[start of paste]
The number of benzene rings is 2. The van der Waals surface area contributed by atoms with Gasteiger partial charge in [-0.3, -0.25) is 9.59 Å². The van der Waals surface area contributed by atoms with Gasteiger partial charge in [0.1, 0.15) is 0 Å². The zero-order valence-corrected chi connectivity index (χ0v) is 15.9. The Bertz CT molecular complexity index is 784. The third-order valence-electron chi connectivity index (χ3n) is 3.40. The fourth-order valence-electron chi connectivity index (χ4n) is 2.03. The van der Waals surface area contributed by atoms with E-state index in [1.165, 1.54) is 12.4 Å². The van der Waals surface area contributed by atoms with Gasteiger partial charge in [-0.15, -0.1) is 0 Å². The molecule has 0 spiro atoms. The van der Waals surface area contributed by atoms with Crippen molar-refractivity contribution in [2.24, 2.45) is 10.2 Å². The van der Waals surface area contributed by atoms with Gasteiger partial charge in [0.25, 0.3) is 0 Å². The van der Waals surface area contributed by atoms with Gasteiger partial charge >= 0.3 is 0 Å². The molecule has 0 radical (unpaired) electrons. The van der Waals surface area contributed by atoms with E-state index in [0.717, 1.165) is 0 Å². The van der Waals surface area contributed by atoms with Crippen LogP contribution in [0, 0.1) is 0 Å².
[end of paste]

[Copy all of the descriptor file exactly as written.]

The number of benzene rings is 2. The van der Waals surface area contributed by atoms with Gasteiger partial charge in [-0.3, -0.25) is 9.59 Å². The van der Waals surface area contributed by atoms with Gasteiger partial charge in [0.1, 0.15) is 0 Å². The zero-order valence-corrected chi connectivity index (χ0v) is 15.9. The Bertz CT molecular complexity index is 784. The third-order valence-electron chi connectivity index (χ3n) is 3.40. The fourth-order valence-electron chi connectivity index (χ4n) is 2.03. The van der Waals surface area contributed by atoms with E-state index in [1.165, 1.54) is 12.4 Å². The van der Waals surface area contributed by atoms with Gasteiger partial charge in [-0.15, -0.1) is 0 Å². The molecule has 0 spiro atoms. The van der Waals surface area contributed by atoms with Crippen molar-refractivity contribution in [2.24, 2.45) is 10.2 Å². The van der Waals surface area contributed by atoms with Gasteiger partial charge in [0.25, 0.3) is 0 Å². The van der Waals surface area contributed by atoms with Gasteiger partial charge >= 0.3 is 0 Å². The molecule has 0 radical (unpaired) electrons. The van der Waals surface area contributed by atoms with E-state index in [0.717, 1.165) is 0 Å². The van der Waals surface area contributed by atoms with Crippen LogP contribution in [0, 0.1) is 0 Å².